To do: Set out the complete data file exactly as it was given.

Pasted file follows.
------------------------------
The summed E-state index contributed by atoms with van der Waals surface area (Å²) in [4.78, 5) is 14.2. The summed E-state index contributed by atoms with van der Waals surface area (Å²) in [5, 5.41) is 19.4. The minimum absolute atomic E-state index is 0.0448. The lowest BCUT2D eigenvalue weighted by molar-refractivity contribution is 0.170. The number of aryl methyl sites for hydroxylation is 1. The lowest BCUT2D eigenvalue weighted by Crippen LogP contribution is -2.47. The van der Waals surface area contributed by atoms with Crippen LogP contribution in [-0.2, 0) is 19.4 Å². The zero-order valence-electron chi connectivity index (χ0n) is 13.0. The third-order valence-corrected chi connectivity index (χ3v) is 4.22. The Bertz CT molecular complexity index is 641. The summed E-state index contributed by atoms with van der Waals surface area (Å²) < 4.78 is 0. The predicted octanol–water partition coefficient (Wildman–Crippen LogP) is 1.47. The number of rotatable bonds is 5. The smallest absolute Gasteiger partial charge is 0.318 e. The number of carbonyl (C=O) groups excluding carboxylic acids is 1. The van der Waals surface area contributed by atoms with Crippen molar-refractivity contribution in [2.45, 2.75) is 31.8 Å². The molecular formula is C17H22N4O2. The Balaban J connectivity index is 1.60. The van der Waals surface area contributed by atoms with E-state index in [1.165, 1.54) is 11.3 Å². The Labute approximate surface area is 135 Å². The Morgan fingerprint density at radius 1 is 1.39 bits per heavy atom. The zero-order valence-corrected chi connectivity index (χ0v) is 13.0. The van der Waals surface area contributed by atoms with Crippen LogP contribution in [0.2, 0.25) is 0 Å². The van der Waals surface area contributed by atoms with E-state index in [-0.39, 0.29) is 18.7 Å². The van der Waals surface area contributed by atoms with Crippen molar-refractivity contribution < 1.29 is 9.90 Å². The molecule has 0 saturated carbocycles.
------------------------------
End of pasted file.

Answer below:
The summed E-state index contributed by atoms with van der Waals surface area (Å²) in [4.78, 5) is 14.2. The summed E-state index contributed by atoms with van der Waals surface area (Å²) in [5, 5.41) is 19.4. The minimum absolute atomic E-state index is 0.0448. The lowest BCUT2D eigenvalue weighted by molar-refractivity contribution is 0.170. The number of aryl methyl sites for hydroxylation is 1. The lowest BCUT2D eigenvalue weighted by Crippen LogP contribution is -2.47. The van der Waals surface area contributed by atoms with Crippen LogP contribution in [-0.2, 0) is 19.4 Å². The zero-order valence-electron chi connectivity index (χ0n) is 13.0. The third-order valence-corrected chi connectivity index (χ3v) is 4.22. The Bertz CT molecular complexity index is 641. The summed E-state index contributed by atoms with van der Waals surface area (Å²) < 4.78 is 0. The predicted octanol–water partition coefficient (Wildman–Crippen LogP) is 1.47. The number of rotatable bonds is 5. The smallest absolute Gasteiger partial charge is 0.318 e. The number of carbonyl (C=O) groups excluding carboxylic acids is 1. The van der Waals surface area contributed by atoms with Crippen molar-refractivity contribution in [2.45, 2.75) is 31.8 Å². The molecular formula is C17H22N4O2. The Balaban J connectivity index is 1.60. The van der Waals surface area contributed by atoms with E-state index in [1.165, 1.54) is 11.3 Å². The Labute approximate surface area is 135 Å². The Morgan fingerprint density at radius 1 is 1.39 bits per heavy atom. The zero-order valence-corrected chi connectivity index (χ0v) is 13.0. The van der Waals surface area contributed by atoms with Crippen LogP contribution in [0.2, 0.25) is 0 Å². The van der Waals surface area contributed by atoms with E-state index in [-0.39, 0.29) is 18.7 Å². The van der Waals surface area contributed by atoms with Crippen molar-refractivity contribution < 1.29 is 9.90 Å². The molecule has 0 saturated carbocycles.